333

Comes somethinx down with eventide. 258
And thou hast walked about --- how strange

Come to me, dearest, I'm lonely without
a story!

141
thee....

330
A parish priest was of the pilgrim train...

Come with a smile, when come thou must. 313
A sentinel angel sitting high in glory. 305 Condenined to hope's delusive mine.......

39
A silver javelin which the hills.

262
Consider the sea's listless chime

295
15 I stood by yon rootless tower.

83 Cooper, whose name is with his country's
A soldier of the Legion lay dying in Algiers 173

woven.,

166
A song of a boat..

Could ye come back to mne, Douglas, Doug-
A Sower went forth to sow

329
las

250
As ships becalmned at eve, that lay.
214 Creep into thy narrow bed.

206
I stilluess crept about the house.

310
At daybreak in the fresh light, joyfully

Day-stars! that ope your eyes with morn,
295
to twinkle.

140
A thousand years shall come and

258
At noon, within the dusty town

Dear friend of old, whom memory links.... 319

315
I traveller through a lusty road streweil

Dear Friend! whose presence in the house 218
Dear is my little native vale

81
cors on the least

218

Dim as the borrowed beams of moon and
At the close of the day, when the hainlet

stars'....

46
is still....
72

275
At the king's gate the subtle noon,

Do not cheat thy heart, and tell her..
At the mid hour of night, when stars are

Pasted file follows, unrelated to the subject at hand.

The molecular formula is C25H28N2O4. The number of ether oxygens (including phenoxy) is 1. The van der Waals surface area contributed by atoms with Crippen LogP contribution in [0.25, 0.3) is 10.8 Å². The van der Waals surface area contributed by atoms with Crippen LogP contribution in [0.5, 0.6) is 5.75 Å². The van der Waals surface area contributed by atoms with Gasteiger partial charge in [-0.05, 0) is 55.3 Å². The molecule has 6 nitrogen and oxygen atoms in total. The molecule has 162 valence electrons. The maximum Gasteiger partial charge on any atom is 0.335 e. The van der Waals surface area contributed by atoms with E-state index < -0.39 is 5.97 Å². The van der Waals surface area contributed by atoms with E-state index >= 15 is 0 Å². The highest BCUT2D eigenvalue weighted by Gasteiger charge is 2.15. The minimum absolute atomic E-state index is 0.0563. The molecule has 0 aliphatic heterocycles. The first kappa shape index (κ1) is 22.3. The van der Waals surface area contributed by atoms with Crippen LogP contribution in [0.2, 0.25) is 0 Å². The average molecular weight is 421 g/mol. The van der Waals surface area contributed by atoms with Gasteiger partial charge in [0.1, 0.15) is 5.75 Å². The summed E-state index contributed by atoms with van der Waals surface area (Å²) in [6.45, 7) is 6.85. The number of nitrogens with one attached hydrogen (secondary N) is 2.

Down below, the wild November whist-
lin

217
weeping, I fly...

124

Drawn out, like lingering bees, to share..
At the spring of an arch in the great north
tower..

319 Earl Gawain wooedd the Lady Barhara.. 204
Awake, my soul, and with the sun...... 46 Earth with its dark and Treadful ills.. 253

• 302

34

51

105

Fair Daffodils, we weep to see
30 | How many days with mute adieu..

177
Fair pledges of a fruitful tree..
31 How near to good is what is fair !.

19
Farewell rewards and fairies !.

20 How soon hath Time, the subtle thief of
Farewell ! since never more for thee.. 339 youth

38
Farewell to Lochaber, farewell to my Jean 49 How sweet it was to breathe that cooler
Father, I know that all my life.

246 air
Father of all ! in every age

48 How sweet it were, if without feeble fright 144
Father, thy paternal care..

146 How sweet the harmonies of afternoon! 340
Father! thy wonders do not singly stand. 176 How vainly men themselves amaze
Fear no more the heat o' the sun..

16
Fly to the desert, fly with me..

1:23
For a foot that will not come..

316 I am content, I do not care.....
Forever with the Lord !...
135 I am old and blind!...

237
Fresh glides the brook and blows the gale. 174 I climb the hill: from end to end.

1936
From gold to gray..

210 I, country-born an' bred, know where to
Froin harmony, from heavenly harmony

find

224
From his home in an Eastern bungalow... 321 I do confess thou 'rt smooth and fair.
From Oberon, in fairy-land.

21 I do not own an inch of land..
From Stirling Castle we had seen
101 I dwell in grace's courts...

10
From the recesses of a lowly spirit.

146 If all the world and love were young.